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One 2 Watch: C.J. Patton
Story by Heidi Kyser
Her breezy, confident style hides a secret: This young violinist plays until it hurts
C.J. Patton, short for Catherine Justine, is a wisp of girl. Where older violinists might have sinew, she has green willow branches — wrists and forearms that breeze rather than flex over strings, even as she attacks the notoriously difficult left-hand-pizzicato-right-hand-bowing sections of Pablo de Sarasate’s Zigeunerweisen concerto. If it weren’t for the one or two times you catch her looking up at you, nothing would betray the nerves or uncertainty expected from a 15-year-old girl performing a piece that even Itzhak Perlman has missed a few notes on.
“Music makes her feel comfortable,” Bev Patton, her mother, says afterward, glancing up from a magazine to help explain what C.J. can’t: what music means to her. Bev has been through this before. The executive director of the Nevada Youth Orchestra shepherded two older children, Tiffany and Ryan, through the lessons, the auditions, the concerts, the solo performances. Both are in college now, one studying veterinary medicine, the other just starting out. Neither wants to be a professional musician.
C.J. is different — despite her saying she may not pursue music full-time as an adult, either. Her mother describes her as “much more advanced” than her brother and sister. Growing up listening to her siblings play, and playing herself since she was 4, C.J. has accumulated more than her age’s share of exposure. She has no memory of life without the violin.
Then there’s her raw talent. “She’s one of the most gifted violinists I’ve ever heard play,” says Jeremy Woolstenhulme, orchestra teacher at Hyde Park Middle School and a cellist with the Las Vegas Philharmonic. C.J. has soloed with the Philharmonic, and this year she took top honors for string instrument players in her age group at the Bolognini Competition, an annual shoot-out sponsored by the Las Vegas Music Teachers Association.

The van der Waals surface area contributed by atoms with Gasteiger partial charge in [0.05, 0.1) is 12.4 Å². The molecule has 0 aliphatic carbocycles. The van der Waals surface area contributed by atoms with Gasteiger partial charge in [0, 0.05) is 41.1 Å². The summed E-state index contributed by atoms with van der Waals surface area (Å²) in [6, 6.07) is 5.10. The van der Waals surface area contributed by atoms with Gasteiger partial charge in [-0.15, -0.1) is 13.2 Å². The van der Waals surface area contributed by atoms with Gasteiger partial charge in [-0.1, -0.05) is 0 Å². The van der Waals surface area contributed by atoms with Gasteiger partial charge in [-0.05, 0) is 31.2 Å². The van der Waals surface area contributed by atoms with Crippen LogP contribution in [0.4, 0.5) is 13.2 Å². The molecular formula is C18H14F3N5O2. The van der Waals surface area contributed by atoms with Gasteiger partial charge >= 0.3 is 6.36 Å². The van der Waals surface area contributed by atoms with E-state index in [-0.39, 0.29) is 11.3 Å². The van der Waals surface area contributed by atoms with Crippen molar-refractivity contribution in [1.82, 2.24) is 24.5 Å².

Despite these and other accomplishments — and true to her artistic sensibilities — C.J. is reluctant to toot her own horn. While acknowledging her technical mastery of the de Sarasate piece, which she’s been performing since the spring (including during a Nevada Youth Orchestra tour of China), she says she needs more work on the phrasing, or emotional interpretation. “It’s supposed to be a gypsy piece, free and wild,” she says. “I’m trying to get out of Mozart mode and get into that.”
Is she ever. C.J. practices a couple hours a day in summer — up to four hours during performance season at Las Vegas Academy, where she’s a sophomore. When she’s bored, she says, she’ll pick up her violin. She plays so much, she’s developed back pain.
“It’s worth all the sacrifices,” C.J. says, still struggling to explain why, exactly. “It’s kind of like work. … I couldn’t live without it."
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